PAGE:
Mayor Emanuel used undercover police to spy on protesters

Chicago Mayor Rahm Emanuel employed undercover police several times over the last 3 years to spy on protesters and political opponents, according to records obtained by the Chicago Sun Times.

As Mayor Rahm Emanuel faced growing criticism last fall over the city’s handling of police shootings, Chicago Police Department officials laid plans to have undercover officers spy on protest groups, records obtained by the Chicago Sun-Times show.

The police department already had been monitoring the actions and online postings of protest groups in the aftermath of the 2014 shooting of a black teenager by a white cop in Ferguson, Missouri.

Then, in October, the records show Ralph Price, the police department’s top lawyer, signed off on a plan to send undercover cops to “monitor” meetings of four additional groups. They included Black Lives Matter activists, as well as churches and philanthropic organizations.

A month later — after the court-ordered release of police dashcam video showing a white Chicago cop, Officer Jason Van Dyke, shooting and killing a black teenager, Laquan McDonald — a top Emanuel aide went to the command center of the city’s Office of Emergency Management and Communications to keep tabs on protests organized by the Black Youth Project 100, one of the groups spied on by the police.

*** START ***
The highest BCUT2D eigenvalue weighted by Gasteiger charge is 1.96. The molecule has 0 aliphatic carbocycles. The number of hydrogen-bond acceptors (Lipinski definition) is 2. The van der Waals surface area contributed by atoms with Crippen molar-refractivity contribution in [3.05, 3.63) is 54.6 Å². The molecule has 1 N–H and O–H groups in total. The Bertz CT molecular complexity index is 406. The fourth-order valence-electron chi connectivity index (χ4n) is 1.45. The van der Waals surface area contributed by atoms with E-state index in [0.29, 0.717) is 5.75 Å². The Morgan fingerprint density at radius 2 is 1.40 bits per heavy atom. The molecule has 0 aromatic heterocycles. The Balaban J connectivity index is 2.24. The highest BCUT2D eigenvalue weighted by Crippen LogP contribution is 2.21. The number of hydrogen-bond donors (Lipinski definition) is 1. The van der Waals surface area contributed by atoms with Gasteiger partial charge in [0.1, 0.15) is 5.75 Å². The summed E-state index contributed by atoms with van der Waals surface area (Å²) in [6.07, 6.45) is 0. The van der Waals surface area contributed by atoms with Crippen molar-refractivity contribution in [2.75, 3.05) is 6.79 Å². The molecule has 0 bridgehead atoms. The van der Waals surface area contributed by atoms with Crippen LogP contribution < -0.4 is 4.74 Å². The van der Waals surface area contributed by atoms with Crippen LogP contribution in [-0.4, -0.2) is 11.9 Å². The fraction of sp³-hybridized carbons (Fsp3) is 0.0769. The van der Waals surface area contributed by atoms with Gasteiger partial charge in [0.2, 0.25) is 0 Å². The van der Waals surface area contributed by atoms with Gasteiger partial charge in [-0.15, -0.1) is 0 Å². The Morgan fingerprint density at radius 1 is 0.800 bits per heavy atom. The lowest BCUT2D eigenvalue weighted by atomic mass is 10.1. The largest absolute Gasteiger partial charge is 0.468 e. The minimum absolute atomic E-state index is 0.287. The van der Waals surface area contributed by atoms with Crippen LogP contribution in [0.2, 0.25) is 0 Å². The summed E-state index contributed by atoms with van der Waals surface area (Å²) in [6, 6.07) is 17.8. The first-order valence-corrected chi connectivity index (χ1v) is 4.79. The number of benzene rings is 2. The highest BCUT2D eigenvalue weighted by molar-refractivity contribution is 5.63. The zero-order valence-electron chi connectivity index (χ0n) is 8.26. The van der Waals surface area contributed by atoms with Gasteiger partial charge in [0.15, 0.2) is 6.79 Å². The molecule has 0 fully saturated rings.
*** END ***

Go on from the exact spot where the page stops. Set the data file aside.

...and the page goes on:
Joe Deal, deputy chief of staff for the mayor, relayed information gathered by public safety officials to mayoral chief of staff Eileen Mitchell and the City Hall press team. That’s according to emails that were buried amid a trove of records released by the city in late December amid outrage over the video, which showed the teenager, who had a knife, being shot 16 times as he appeared to walk away from Van Dyke.

It was the seventh investigation opened by the police department since 2009 to monitor groups exercising their free-speech rights. The department requires investigators to justify such investigations in a “First Amendment Worksheet” outlining each proposed inquiry, which are supposed to be allowed only when there’s a “reasonable law enforcement purpose.

There is a long history of city hall spying on protesters going all the way back to the 1960s and the police department's infamous "Red Squad." That unit was disbanded in the early 1970's but that hasn't stopped politicians from using the police to spy on those who oppose them.

The problem with this activity is that it doesn't appear to have many safeguards:

Since 2009, only one police request to investigate protesters has been rejected by department lawyers, records show. That was in 2012, when a commander proposed using undercover officers for “infiltration” of activists planning a march during the NATO Summit, held in Chicago. The police already had a separate investigation into NATO protesters underway.

A police presence at protests is vital in order to prevent violence. But "infiltrating" and spying on groups using undercover police officers is usually unnecessary and treds too closely to police state tactics - especially when the groups being targeted have professed peaceful intentions.